Traditional tools are the problem

Traditional software tools, such as those based on GNU, are a compromise. Originally intended for workstation use they now support embedded development, though this is often incomplete and hard to use.

Some commercial products use the same GNU ARM launchpad tools as tools offered by semiconductor vendors and have no technical benefits over those free of charge, entry level solutions. 

Proprietary toolchains for embedded processors have even more problems - they often use aging technologies and aren't up to date with modern language standards, and employ a proprietary IDE, incompatible with other tools. Non-standard language support and user interfaces make it hard to mix code from different sources. Multicore systems may require a completely different toolchain for each processor!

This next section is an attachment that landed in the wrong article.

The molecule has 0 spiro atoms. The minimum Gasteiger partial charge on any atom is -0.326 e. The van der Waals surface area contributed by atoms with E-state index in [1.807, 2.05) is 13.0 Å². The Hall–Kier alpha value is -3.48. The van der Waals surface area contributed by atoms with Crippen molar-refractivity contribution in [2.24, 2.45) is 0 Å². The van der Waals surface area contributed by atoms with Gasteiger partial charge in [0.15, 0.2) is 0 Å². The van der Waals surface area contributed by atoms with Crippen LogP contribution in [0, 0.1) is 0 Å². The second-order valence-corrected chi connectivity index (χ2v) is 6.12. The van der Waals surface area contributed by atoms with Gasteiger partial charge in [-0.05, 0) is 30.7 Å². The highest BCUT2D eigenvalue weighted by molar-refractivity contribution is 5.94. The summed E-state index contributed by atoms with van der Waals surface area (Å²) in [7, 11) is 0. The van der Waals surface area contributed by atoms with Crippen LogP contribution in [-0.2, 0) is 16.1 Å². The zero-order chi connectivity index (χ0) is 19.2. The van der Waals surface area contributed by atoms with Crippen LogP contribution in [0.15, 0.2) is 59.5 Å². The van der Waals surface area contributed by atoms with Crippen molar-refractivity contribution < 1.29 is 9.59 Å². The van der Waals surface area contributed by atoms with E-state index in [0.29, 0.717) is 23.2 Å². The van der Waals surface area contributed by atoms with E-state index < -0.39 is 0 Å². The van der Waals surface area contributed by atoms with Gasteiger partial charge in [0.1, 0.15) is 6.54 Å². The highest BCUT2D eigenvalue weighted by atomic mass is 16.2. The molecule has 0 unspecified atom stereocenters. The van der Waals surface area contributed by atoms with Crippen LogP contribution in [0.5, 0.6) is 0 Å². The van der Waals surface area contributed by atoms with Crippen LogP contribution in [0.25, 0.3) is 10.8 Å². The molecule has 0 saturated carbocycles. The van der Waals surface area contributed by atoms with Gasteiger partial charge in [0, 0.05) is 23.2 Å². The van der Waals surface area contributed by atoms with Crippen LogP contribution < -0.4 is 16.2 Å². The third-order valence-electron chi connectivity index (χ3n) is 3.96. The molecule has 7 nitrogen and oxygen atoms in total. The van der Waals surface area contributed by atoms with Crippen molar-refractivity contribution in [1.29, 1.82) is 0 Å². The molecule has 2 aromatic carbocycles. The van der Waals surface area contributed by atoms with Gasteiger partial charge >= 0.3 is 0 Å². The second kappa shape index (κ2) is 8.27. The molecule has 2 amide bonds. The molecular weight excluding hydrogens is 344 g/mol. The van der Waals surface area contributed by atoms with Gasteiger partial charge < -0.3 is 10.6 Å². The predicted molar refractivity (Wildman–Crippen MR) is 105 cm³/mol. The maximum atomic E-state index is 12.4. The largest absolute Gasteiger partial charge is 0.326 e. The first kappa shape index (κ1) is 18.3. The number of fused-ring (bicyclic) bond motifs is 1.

Getting the best from these tools can be a challenge. A lot of time can be spent in the analysis and build phases, manually tweaking options and source code without fully understanding the effects. Unpredictable interactions can cause unexpected changes in run-time behavior. What works for one program or one system may make things worse for another. Trivial code or memory layout changes can have unexpected effects on memory access patterns and timing, even in unrelated parts of the program. Attempting to optimize memory use in one place just pushes the problem elsewhere. Optimization becomes a game of "Whack a Mole".

After many iterations, you eventually run out of time and have to ship your product using output which is acceptable. This isn't what your design capable of, or what you expected!


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